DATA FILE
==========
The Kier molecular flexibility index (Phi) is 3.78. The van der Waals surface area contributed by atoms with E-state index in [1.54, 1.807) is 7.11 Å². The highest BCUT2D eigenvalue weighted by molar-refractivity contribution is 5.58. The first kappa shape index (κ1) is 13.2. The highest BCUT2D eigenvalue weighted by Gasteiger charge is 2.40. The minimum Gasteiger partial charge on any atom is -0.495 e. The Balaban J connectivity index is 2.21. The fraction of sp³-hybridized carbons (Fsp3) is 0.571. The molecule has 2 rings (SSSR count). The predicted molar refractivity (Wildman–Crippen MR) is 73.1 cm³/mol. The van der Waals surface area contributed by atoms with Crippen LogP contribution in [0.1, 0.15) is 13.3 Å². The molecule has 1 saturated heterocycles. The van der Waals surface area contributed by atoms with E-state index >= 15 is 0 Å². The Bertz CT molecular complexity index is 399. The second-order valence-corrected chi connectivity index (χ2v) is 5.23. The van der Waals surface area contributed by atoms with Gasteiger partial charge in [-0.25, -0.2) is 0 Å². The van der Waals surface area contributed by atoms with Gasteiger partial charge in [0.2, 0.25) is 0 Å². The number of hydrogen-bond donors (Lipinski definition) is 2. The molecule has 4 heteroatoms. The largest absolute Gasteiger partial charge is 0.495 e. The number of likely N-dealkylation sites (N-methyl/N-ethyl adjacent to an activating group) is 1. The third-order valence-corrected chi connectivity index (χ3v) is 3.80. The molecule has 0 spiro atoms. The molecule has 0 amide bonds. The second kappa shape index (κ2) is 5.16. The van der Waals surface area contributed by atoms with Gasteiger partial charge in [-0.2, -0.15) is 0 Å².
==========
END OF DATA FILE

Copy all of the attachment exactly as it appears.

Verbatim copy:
The Kier molecular flexibility index (Phi) is 3.78. The van der Waals surface area contributed by atoms with E-state index in [1.54, 1.807) is 7.11 Å². The highest BCUT2D eigenvalue weighted by molar-refractivity contribution is 5.58. The first kappa shape index (κ1) is 13.2. The highest BCUT2D eigenvalue weighted by Gasteiger charge is 2.40. The minimum Gasteiger partial charge on any atom is -0.495 e. The Balaban J connectivity index is 2.21. The fraction of sp³-hybridized carbons (Fsp3) is 0.571. The molecule has 2 rings (SSSR count). The predicted molar refractivity (Wildman–Crippen MR) is 73.1 cm³/mol. The van der Waals surface area contributed by atoms with Crippen LogP contribution in [0.1, 0.15) is 13.3 Å². The molecule has 1 saturated heterocycles. The van der Waals surface area contributed by atoms with E-state index >= 15 is 0 Å². The Bertz CT molecular complexity index is 399. The second-order valence-corrected chi connectivity index (χ2v) is 5.23. The van der Waals surface area contributed by atoms with Gasteiger partial charge in [-0.25, -0.2) is 0 Å². The van der Waals surface area contributed by atoms with Gasteiger partial charge in [0.2, 0.25) is 0 Å². The number of hydrogen-bond donors (Lipinski definition) is 2. The molecule has 4 heteroatoms. The largest absolute Gasteiger partial charge is 0.495 e. The number of likely N-dealkylation sites (N-methyl/N-ethyl adjacent to an activating group) is 1. The third-order valence-corrected chi connectivity index (χ3v) is 3.80. The molecule has 0 spiro atoms. The molecule has 0 amide bonds. The second kappa shape index (κ2) is 5.16. The van der Waals surface area contributed by atoms with Gasteiger partial charge in [-0.2, -0.15) is 0 Å².